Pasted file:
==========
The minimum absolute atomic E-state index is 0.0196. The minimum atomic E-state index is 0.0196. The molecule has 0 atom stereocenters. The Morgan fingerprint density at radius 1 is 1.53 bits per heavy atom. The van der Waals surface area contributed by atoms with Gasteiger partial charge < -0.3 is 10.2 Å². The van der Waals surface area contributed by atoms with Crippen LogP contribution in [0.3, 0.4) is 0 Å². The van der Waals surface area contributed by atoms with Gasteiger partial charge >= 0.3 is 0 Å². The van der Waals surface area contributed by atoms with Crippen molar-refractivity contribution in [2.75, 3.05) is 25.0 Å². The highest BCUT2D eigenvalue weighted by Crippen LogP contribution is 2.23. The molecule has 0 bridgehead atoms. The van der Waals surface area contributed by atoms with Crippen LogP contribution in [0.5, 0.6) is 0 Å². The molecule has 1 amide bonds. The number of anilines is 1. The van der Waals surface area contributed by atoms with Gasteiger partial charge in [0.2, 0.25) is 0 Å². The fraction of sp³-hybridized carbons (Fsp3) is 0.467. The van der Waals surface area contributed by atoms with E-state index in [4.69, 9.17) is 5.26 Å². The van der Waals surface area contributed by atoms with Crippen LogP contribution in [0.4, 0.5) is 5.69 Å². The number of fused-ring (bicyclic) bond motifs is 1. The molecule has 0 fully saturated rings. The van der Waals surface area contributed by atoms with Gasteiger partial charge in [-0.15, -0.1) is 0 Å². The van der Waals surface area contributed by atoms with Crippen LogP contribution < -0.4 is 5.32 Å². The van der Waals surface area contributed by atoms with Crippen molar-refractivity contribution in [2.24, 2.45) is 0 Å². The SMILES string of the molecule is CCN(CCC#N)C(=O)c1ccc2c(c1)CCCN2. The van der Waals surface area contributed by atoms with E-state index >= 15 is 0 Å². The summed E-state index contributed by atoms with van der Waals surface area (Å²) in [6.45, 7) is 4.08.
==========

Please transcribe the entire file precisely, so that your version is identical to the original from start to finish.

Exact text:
The minimum absolute atomic E-state index is 0.0196. The minimum atomic E-state index is 0.0196. The molecule has 0 atom stereocenters. The Morgan fingerprint density at radius 1 is 1.53 bits per heavy atom. The van der Waals surface area contributed by atoms with Gasteiger partial charge < -0.3 is 10.2 Å². The van der Waals surface area contributed by atoms with Crippen LogP contribution in [0.3, 0.4) is 0 Å². The van der Waals surface area contributed by atoms with Gasteiger partial charge >= 0.3 is 0 Å². The van der Waals surface area contributed by atoms with Crippen molar-refractivity contribution in [2.75, 3.05) is 25.0 Å². The highest BCUT2D eigenvalue weighted by Crippen LogP contribution is 2.23. The molecule has 0 bridgehead atoms. The van der Waals surface area contributed by atoms with Crippen LogP contribution in [0.5, 0.6) is 0 Å². The molecule has 1 amide bonds. The number of anilines is 1. The van der Waals surface area contributed by atoms with Gasteiger partial charge in [0.2, 0.25) is 0 Å². The fraction of sp³-hybridized carbons (Fsp3) is 0.467. The van der Waals surface area contributed by atoms with E-state index in [4.69, 9.17) is 5.26 Å². The van der Waals surface area contributed by atoms with Crippen LogP contribution in [0.4, 0.5) is 5.69 Å². The number of fused-ring (bicyclic) bond motifs is 1. The molecule has 0 fully saturated rings. The van der Waals surface area contributed by atoms with Gasteiger partial charge in [-0.15, -0.1) is 0 Å². The van der Waals surface area contributed by atoms with Crippen LogP contribution < -0.4 is 5.32 Å². The van der Waals surface area contributed by atoms with Crippen molar-refractivity contribution in [2.24, 2.45) is 0 Å². The SMILES string of the molecule is CCN(CCC#N)C(=O)c1ccc2c(c1)CCCN2. The van der Waals surface area contributed by atoms with E-state index >= 15 is 0 Å². The summed E-state index contributed by atoms with van der Waals surface area (Å²) in [6.45, 7) is 4.08.